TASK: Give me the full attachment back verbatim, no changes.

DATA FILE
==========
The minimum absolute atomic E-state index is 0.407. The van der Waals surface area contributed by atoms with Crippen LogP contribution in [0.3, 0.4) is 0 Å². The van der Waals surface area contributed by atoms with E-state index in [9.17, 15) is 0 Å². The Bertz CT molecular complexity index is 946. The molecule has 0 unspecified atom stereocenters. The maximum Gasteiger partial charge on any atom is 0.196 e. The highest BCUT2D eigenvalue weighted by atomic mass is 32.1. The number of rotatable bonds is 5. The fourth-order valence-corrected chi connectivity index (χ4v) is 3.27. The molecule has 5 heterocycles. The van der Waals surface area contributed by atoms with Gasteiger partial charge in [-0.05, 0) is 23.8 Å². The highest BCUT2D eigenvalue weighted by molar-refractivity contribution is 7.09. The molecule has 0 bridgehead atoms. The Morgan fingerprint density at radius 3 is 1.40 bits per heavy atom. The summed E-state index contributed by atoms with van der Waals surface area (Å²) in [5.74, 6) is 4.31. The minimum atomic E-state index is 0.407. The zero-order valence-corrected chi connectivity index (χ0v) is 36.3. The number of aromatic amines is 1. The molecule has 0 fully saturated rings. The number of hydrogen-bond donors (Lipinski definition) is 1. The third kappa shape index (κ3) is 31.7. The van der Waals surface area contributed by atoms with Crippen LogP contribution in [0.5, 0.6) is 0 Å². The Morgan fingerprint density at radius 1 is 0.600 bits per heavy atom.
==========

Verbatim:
The minimum absolute atomic E-state index is 0.407. The van der Waals surface area contributed by atoms with Crippen LogP contribution in [0.3, 0.4) is 0 Å². The van der Waals surface area contributed by atoms with E-state index in [9.17, 15) is 0 Å². The Bertz CT molecular complexity index is 946. The molecule has 0 unspecified atom stereocenters. The maximum Gasteiger partial charge on any atom is 0.196 e. The highest BCUT2D eigenvalue weighted by atomic mass is 32.1. The number of rotatable bonds is 5. The fourth-order valence-corrected chi connectivity index (χ4v) is 3.27. The molecule has 5 heterocycles. The van der Waals surface area contributed by atoms with Gasteiger partial charge in [-0.05, 0) is 23.8 Å². The highest BCUT2D eigenvalue weighted by molar-refractivity contribution is 7.09. The molecule has 0 bridgehead atoms. The Morgan fingerprint density at radius 3 is 1.40 bits per heavy atom. The summed E-state index contributed by atoms with van der Waals surface area (Å²) in [5.74, 6) is 4.31. The minimum atomic E-state index is 0.407. The zero-order valence-corrected chi connectivity index (χ0v) is 36.3. The number of aromatic amines is 1. The molecule has 0 fully saturated rings. The number of hydrogen-bond donors (Lipinski definition) is 1. The third kappa shape index (κ3) is 31.7. The van der Waals surface area contributed by atoms with Crippen LogP contribution in [0.5, 0.6) is 0 Å². The Morgan fingerprint density at radius 1 is 0.600 bits per heavy atom.